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Customizing Armeria metrics

In my last post, Monitoring Prometheus metrics from Armeria, we took a look at how you can monitor Armeria metrics using Grafana. In this post, I would like to show you how you can customize Armeria metrics to suit your needs.

The sample code in this post uses the same sample code from Monitoring Prometheus metrics from Armeria.


Customizing metrics prefixes using MeterIdPrefixFunction

In the last post I mentioned that you can customize the default prefix appended to metrics by using the MeterIdPrefixFunction#ofDefault function. You can further customize these prefixes by using the MeterIdPrefixFunction#andThen function. 

Let’s assume you want to add an HTTP method name as your prefix.

  • AS-IS: my_http_service
  • TO-BE: my_http_service_{HTTP method}

First you must generate a class that implements MeterIdPrefixFunctionCustomizer. You can add your HTTP method name to your existing MeterIdPrefix in the  MeterIdPrefixFunctionCustomizer#apply function.

While doing so, you can use RequestLog#requestHeaders to get the request’s HTTP method name. Various other information generated while processing a single request gets collected on RequestLog. For more information about this, please refer to the Official Armeria documentation.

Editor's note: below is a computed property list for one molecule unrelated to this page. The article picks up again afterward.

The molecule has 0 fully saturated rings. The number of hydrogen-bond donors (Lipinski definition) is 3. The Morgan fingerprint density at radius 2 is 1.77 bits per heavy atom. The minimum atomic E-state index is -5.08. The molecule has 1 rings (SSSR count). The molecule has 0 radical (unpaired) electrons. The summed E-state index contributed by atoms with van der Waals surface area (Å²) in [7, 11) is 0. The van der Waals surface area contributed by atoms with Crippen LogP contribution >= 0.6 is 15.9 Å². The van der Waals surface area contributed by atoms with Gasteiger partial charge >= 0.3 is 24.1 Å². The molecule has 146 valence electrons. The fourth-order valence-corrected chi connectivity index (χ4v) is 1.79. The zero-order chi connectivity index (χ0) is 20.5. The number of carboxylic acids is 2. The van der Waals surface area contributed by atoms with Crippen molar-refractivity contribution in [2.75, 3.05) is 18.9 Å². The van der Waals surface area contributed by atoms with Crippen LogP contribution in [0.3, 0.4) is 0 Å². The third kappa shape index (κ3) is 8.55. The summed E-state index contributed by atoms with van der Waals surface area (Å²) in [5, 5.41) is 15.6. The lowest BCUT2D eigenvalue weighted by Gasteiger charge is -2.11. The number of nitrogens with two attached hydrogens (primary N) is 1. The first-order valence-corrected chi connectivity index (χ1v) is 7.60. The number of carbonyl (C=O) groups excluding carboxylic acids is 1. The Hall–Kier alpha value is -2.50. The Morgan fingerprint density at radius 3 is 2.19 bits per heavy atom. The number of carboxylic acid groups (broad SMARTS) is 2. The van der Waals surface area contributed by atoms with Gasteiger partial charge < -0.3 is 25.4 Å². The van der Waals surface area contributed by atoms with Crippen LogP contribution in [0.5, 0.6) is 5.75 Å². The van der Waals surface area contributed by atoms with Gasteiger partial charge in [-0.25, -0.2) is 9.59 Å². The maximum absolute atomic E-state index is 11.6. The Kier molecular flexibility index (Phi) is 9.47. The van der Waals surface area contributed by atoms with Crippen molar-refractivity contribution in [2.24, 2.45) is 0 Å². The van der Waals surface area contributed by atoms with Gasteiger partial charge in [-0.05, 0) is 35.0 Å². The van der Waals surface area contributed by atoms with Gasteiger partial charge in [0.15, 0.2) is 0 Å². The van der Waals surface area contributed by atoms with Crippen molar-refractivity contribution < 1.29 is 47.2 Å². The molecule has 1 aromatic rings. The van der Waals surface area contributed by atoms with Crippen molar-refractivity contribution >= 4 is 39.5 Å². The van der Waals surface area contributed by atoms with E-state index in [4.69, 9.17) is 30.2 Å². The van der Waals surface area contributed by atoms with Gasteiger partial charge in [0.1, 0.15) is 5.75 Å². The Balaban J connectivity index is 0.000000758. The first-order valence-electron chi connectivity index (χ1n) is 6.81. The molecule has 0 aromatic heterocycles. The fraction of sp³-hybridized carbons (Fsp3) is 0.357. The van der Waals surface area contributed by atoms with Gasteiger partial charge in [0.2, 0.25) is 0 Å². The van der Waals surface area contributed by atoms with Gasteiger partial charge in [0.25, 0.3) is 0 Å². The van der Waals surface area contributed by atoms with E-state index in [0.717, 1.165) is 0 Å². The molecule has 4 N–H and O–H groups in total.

public class MyMeterIdPrefixFunction implements MeterIdPrefixFunctionCustomizer {
    public MeterIdPrefix apply(MeterRegistry registry, RequestOnlyLog log, MeterIdPrefix meterIdPrefix) {
        return meterIdPrefix.append(log.requestHeaders().method().name());

Next we insert the class’s instance using the MeterIdPrefixFunction#andThen function.


ServerBuilder sb = Server.builder();
sb.service("/metrics", ...);
                                                                  // add
                                                                  .andThen(new MyMeterIdPrefixFunction()))
Server server = sb.build();
// ...

After restarting the server, you can see that the HTTP method name has been appended to the front of your metrics.

$ curl -s http://localhost:8083/metrics | grep "my_http_service_"
# HELP my_http_service_GET_timeouts_total
# TYPE my_http_service_GET_timeouts_total counter
my_http_service_GET_timeouts_total{cause="RequestTimeoutException",hostname_pattern="*",http_status="500",method="hello",service="com.example.armeria_prometheus.MyAnnotatedService",} 0.0
my_http_service_GET_timeouts_total{cause="RequestTimeoutException",hostname_pattern="*",http_status="200",method="hello",service="com.example.armeria_prometheus.MyAnnotatedService",} 0.0
# HELP my_http_service_GET_active_requests
# TYPE my_http_service_GET_active_requests gauge
my_http_service_GET_active_requests{hostname_pattern="*",method="hello",service="com.example.armeria_prometheus.MyAnnotatedService",} 0.0

For an alternative method of doing this, you can use lambda expressions that have been introduced in Java 8.


                     .andThen((registry, log, prefix) -> prefix.append(log.requestHeaders().method().name())))